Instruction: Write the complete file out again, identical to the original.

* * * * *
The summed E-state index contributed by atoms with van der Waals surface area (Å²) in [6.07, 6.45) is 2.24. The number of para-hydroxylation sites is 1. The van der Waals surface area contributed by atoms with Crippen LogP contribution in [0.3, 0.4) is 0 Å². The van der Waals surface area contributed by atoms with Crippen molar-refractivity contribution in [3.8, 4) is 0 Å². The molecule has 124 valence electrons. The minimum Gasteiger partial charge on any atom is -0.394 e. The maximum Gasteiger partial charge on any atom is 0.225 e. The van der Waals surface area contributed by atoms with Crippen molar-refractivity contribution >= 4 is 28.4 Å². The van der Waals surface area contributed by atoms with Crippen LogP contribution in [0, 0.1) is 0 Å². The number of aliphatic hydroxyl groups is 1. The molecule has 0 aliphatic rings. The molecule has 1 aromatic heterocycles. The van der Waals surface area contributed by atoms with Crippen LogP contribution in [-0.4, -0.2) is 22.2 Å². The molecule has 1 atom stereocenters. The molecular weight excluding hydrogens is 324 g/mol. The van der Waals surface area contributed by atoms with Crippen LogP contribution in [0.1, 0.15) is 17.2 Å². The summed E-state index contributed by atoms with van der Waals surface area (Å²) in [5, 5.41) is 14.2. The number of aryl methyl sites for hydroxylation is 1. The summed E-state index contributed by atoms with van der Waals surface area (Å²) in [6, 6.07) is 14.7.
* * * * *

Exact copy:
The summed E-state index contributed by atoms with van der Waals surface area (Å²) in [6.07, 6.45) is 2.24. The number of para-hydroxylation sites is 1. The van der Waals surface area contributed by atoms with Crippen LogP contribution in [0.3, 0.4) is 0 Å². The van der Waals surface area contributed by atoms with Crippen molar-refractivity contribution in [3.8, 4) is 0 Å². The molecule has 124 valence electrons. The minimum Gasteiger partial charge on any atom is -0.394 e. The maximum Gasteiger partial charge on any atom is 0.225 e. The van der Waals surface area contributed by atoms with Crippen molar-refractivity contribution >= 4 is 28.4 Å². The van der Waals surface area contributed by atoms with Crippen LogP contribution in [0, 0.1) is 0 Å². The number of aliphatic hydroxyl groups is 1. The molecule has 0 aliphatic rings. The molecule has 1 aromatic heterocycles. The van der Waals surface area contributed by atoms with Crippen LogP contribution in [-0.4, -0.2) is 22.2 Å². The molecule has 1 atom stereocenters. The molecular weight excluding hydrogens is 324 g/mol. The van der Waals surface area contributed by atoms with Crippen LogP contribution in [0.1, 0.15) is 17.2 Å². The summed E-state index contributed by atoms with van der Waals surface area (Å²) in [5, 5.41) is 14.2. The number of aryl methyl sites for hydroxylation is 1. The summed E-state index contributed by atoms with van der Waals surface area (Å²) in [6, 6.07) is 14.7.